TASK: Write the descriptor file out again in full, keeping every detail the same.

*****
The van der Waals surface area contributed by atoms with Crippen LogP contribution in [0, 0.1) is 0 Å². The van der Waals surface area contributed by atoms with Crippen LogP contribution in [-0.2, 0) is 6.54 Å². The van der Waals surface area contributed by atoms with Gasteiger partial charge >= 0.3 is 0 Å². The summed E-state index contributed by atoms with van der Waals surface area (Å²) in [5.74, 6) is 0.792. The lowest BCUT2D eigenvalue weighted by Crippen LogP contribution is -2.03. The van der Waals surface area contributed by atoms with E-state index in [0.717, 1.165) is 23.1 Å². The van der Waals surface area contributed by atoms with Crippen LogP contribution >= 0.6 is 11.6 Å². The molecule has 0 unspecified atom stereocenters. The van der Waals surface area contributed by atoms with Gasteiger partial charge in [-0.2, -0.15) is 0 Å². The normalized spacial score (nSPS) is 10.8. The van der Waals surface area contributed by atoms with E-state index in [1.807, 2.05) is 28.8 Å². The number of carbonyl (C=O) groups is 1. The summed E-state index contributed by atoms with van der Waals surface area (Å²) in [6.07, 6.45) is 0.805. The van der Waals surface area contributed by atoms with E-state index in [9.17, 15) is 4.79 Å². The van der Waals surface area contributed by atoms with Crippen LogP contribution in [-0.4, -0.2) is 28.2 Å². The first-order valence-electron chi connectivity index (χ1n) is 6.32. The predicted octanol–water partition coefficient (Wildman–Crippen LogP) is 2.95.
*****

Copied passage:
The van der Waals surface area contributed by atoms with Crippen LogP contribution in [0, 0.1) is 0 Å². The van der Waals surface area contributed by atoms with Crippen LogP contribution in [-0.2, 0) is 6.54 Å². The van der Waals surface area contributed by atoms with Gasteiger partial charge >= 0.3 is 0 Å². The summed E-state index contributed by atoms with van der Waals surface area (Å²) in [5.74, 6) is 0.792. The lowest BCUT2D eigenvalue weighted by Crippen LogP contribution is -2.03. The van der Waals surface area contributed by atoms with E-state index in [0.717, 1.165) is 23.1 Å². The van der Waals surface area contributed by atoms with Crippen LogP contribution >= 0.6 is 11.6 Å². The molecule has 0 unspecified atom stereocenters. The van der Waals surface area contributed by atoms with Gasteiger partial charge in [-0.2, -0.15) is 0 Å². The normalized spacial score (nSPS) is 10.8. The van der Waals surface area contributed by atoms with E-state index in [1.807, 2.05) is 28.8 Å². The number of carbonyl (C=O) groups is 1. The summed E-state index contributed by atoms with van der Waals surface area (Å²) in [6.07, 6.45) is 0.805. The van der Waals surface area contributed by atoms with E-state index in [9.17, 15) is 4.79 Å². The van der Waals surface area contributed by atoms with Crippen LogP contribution in [-0.4, -0.2) is 28.2 Å². The first-order valence-electron chi connectivity index (χ1n) is 6.32. The predicted octanol–water partition coefficient (Wildman–Crippen LogP) is 2.95.